mumps

The Columbia Encyclopedia, 6th ed.

mumps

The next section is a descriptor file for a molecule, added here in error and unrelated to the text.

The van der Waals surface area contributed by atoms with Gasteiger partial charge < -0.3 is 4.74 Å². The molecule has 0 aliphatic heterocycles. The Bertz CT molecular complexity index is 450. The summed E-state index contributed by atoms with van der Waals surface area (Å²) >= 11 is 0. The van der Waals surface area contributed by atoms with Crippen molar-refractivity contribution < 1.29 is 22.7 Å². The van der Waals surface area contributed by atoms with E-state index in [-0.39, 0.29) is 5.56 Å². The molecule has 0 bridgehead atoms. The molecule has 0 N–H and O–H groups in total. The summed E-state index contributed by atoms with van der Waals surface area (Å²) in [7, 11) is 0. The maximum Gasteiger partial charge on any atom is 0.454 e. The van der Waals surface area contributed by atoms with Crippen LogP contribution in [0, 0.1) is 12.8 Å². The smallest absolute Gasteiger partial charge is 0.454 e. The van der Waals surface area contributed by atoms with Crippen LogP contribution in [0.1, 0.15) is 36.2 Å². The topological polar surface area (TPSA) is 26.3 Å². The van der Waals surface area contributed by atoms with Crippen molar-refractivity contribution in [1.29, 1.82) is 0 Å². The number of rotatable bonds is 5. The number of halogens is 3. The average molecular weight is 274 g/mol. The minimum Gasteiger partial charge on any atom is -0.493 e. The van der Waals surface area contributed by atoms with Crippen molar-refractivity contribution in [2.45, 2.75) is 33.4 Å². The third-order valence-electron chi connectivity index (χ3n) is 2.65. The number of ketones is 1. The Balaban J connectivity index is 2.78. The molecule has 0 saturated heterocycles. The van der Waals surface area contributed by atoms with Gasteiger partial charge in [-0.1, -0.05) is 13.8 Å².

mumps (epidemic parotitis), acute contagious viral disease, manifesting itself chiefly in pain and swelling of the salivary glands, especially those at the angle of the jaw. Other symptoms are fever, a general feeling of illness, and pain on chewing or swallowing. Mumps most often affects children between the ages of 5 and 15, the incubation period being 14 to 21 days; the acute phase rarely lasts more than 3 days. The disease is usually more severe in adults, the most common complications being pain and swelling of the testes (in 20% of adult male patients) and swelling of the meninges that cover the brain and spinal cord (in about 30% of cases). Sterility resulting from involvement of the testes and fatalities from the meningoencephalitis occur in a small minority of male cases. Other possible complications include pancreatitis and involvement of the heart or thyroid. The ovaries are sometimes affected in females. Treatment consists mainly of bed rest, intake of fluids, and the administration of analgesics. A live virus vaccine has been developed that can be given to susceptible children at 15 months.

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